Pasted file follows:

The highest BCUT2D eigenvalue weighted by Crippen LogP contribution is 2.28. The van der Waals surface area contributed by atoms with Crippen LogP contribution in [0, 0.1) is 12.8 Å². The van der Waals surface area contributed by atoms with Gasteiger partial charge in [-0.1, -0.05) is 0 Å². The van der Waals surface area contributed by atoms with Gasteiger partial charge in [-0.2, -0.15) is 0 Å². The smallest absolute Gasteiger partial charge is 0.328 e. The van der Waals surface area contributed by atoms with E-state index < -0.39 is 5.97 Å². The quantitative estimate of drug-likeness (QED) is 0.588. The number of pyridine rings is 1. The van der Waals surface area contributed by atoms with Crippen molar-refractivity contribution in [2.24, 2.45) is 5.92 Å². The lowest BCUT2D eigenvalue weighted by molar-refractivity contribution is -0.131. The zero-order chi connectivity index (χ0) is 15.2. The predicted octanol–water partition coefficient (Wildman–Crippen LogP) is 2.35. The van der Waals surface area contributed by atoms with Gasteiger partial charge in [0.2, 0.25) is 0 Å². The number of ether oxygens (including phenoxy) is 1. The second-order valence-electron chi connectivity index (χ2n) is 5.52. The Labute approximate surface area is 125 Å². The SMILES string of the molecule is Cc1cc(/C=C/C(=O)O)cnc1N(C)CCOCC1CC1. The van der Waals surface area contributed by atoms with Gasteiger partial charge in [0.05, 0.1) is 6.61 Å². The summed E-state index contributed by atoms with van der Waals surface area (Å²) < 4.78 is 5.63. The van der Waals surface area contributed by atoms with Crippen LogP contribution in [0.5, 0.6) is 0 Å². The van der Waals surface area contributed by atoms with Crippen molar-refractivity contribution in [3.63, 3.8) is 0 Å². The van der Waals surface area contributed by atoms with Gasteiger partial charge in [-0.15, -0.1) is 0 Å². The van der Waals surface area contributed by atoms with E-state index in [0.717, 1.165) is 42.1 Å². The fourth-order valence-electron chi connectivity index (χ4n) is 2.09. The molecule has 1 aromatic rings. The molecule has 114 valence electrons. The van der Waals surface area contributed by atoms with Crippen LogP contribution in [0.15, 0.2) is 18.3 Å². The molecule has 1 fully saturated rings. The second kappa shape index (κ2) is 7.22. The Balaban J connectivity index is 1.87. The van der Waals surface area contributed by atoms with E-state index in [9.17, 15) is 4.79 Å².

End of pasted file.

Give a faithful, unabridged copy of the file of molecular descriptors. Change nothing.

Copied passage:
The highest BCUT2D eigenvalue weighted by Crippen LogP contribution is 2.28. The van der Waals surface area contributed by atoms with Crippen LogP contribution in [0, 0.1) is 12.8 Å². The van der Waals surface area contributed by atoms with Gasteiger partial charge in [-0.1, -0.05) is 0 Å². The van der Waals surface area contributed by atoms with Gasteiger partial charge in [-0.2, -0.15) is 0 Å². The smallest absolute Gasteiger partial charge is 0.328 e. The van der Waals surface area contributed by atoms with E-state index < -0.39 is 5.97 Å². The quantitative estimate of drug-likeness (QED) is 0.588. The number of pyridine rings is 1. The van der Waals surface area contributed by atoms with Crippen molar-refractivity contribution in [2.24, 2.45) is 5.92 Å². The lowest BCUT2D eigenvalue weighted by molar-refractivity contribution is -0.131. The zero-order chi connectivity index (χ0) is 15.2. The predicted octanol–water partition coefficient (Wildman–Crippen LogP) is 2.35. The van der Waals surface area contributed by atoms with Gasteiger partial charge in [0.2, 0.25) is 0 Å². The number of ether oxygens (including phenoxy) is 1. The second-order valence-electron chi connectivity index (χ2n) is 5.52. The Labute approximate surface area is 125 Å². The SMILES string of the molecule is Cc1cc(/C=C/C(=O)O)cnc1N(C)CCOCC1CC1. The van der Waals surface area contributed by atoms with Gasteiger partial charge in [0.05, 0.1) is 6.61 Å². The summed E-state index contributed by atoms with van der Waals surface area (Å²) < 4.78 is 5.63. The van der Waals surface area contributed by atoms with Crippen LogP contribution in [0.5, 0.6) is 0 Å². The van der Waals surface area contributed by atoms with Crippen molar-refractivity contribution in [3.63, 3.8) is 0 Å². The van der Waals surface area contributed by atoms with Gasteiger partial charge in [-0.15, -0.1) is 0 Å². The van der Waals surface area contributed by atoms with E-state index in [0.717, 1.165) is 42.1 Å². The fourth-order valence-electron chi connectivity index (χ4n) is 2.09. The molecule has 1 aromatic rings. The molecule has 114 valence electrons. The van der Waals surface area contributed by atoms with Crippen LogP contribution in [0.15, 0.2) is 18.3 Å². The molecule has 1 fully saturated rings. The second kappa shape index (κ2) is 7.22. The Balaban J connectivity index is 1.87. The van der Waals surface area contributed by atoms with E-state index in [9.17, 15) is 4.79 Å².